Radio La Voz de San Antonio apparently ended its shortwave broadcasts by selling the transmitting equipment to another broadcaster in Bambamarca. Subsequently in February of 1998, it was noted by DX enthusiasts that a new station identifying itself as Radio Cultural Amauta made its appearance in the same frequency range, on which Radio La Voz de San Antonio had formerly transmitted from early December of 1995 to December of 1996. Obviously the station carried its signal utilizing the same transmitter of Radio La Voz de San Antonio. Radio Cultural Amauta was monitored in the frequency range between 5645.4 kHz and 5646.8 kHz from February through September of 1998. The station announced that it nominally transmitted on 5645 kHz from the studio installed at Jir�n Jaime de Mart�nez in Bambamarca and the station director was Virgilio Carranza Tello. When the shortwave transmission was reactivated on 5645.6 kHz in the middle of August of 1999, the station name was changed to Radio Coremarca. The name "Coremarca" derived from the ancient culture in the region.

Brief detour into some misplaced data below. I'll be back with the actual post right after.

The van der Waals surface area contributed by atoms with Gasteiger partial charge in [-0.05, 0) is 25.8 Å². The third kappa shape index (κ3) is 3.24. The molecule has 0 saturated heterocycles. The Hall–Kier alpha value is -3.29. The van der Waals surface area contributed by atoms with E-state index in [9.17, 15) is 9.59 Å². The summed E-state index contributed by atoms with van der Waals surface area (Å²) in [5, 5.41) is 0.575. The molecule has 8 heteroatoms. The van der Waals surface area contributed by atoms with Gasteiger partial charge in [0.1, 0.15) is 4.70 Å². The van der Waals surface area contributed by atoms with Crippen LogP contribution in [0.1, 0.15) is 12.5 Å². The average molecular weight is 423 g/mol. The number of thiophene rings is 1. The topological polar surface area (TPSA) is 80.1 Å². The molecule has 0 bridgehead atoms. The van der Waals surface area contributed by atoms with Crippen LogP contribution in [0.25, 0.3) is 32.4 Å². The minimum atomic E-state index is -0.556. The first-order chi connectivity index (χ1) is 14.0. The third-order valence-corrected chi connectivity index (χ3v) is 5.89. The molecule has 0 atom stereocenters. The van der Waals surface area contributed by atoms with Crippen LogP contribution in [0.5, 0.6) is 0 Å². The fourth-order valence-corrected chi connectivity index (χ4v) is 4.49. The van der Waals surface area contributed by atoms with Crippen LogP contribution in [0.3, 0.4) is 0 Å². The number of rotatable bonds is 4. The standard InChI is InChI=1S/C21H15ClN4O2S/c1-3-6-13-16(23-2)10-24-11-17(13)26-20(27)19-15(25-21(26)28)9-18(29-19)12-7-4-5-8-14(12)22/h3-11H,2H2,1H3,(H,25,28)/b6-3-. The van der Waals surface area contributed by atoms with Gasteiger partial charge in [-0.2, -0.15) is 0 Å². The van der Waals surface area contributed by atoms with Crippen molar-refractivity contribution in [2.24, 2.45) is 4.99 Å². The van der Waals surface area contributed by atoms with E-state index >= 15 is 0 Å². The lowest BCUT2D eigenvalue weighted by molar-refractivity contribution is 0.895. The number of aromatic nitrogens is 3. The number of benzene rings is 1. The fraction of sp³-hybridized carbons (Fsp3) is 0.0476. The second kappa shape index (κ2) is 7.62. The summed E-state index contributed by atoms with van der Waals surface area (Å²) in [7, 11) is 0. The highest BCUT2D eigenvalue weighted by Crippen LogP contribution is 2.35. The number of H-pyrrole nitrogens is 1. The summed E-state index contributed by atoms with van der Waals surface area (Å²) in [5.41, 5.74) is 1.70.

It was in the evening of January 3, 1995 that I visited Radio La Voz de San Antonio at Jir�n Alfonso Ugarte No. 732 in a residential district of Bambamarca. The station was in two-story rustic buildings of discolored-white adobe with a wooden balcony, roofed with reddish brown clay tiles. There was a hand-painted sign on the wall above the entrance, which depicted the station name "Radio" in black "La Voz de" in green "San Antonio" in yellow, two nominal frequencies "6627.5 kHz onda corta 45 mts" and "FM 95.5 MHz" in black and "Bambamarca" in red. Walter Hugo Silva Bautista (the programming chief) and Wilmer V�squez Cubas (operator) gave me a hearty welcome for my visit. Unfortunately, Valent�n Mej�a V�squez (general manager) was not at the station due to poor health. However, they attended me very kindly and gave me manifold informations as much as they could. On the first floor of the building, there were a reception room, a control cabin and an announcers' room. The control cabin was equipped with a "Nippon Amerika" brand MX-3030 brand stereo mixer (six channels), two "National Panasonic" brand turntables, a "JVC" brand TDW-118 model radio-cassette recorder, a "Crown" brand super amplifier and a "Dynamic" brand microphone. The control cabin and the announcers' room were divided by a wooden partition with a window decorated by many radio-station's stickers, in front of the console desk and the announcers' desk. On the right hand of the console mixer, many LPs and 45s discs were neatly lined up by music category. On the second floor, there was an administration office, and a repair room. The transmitting unit was installed at a small, mortared shed in the backyard. There was a "FRANVEL" brand transmitter shielded by metal box of 120 cm high, connected into a 1/2-wave dipole antenna. According to the station staff, this transmitter was a secondhand and purchased from Radio Onda Popular in Bambamarca. The nominal maximum output power was 0.5 kW, but it was reduced at about 50%. The station temporarily transmitted on 95.5 MHz FM with an output of 50 watts for local audience. However, the FM outlet has not been in operation for several months due to technical problem.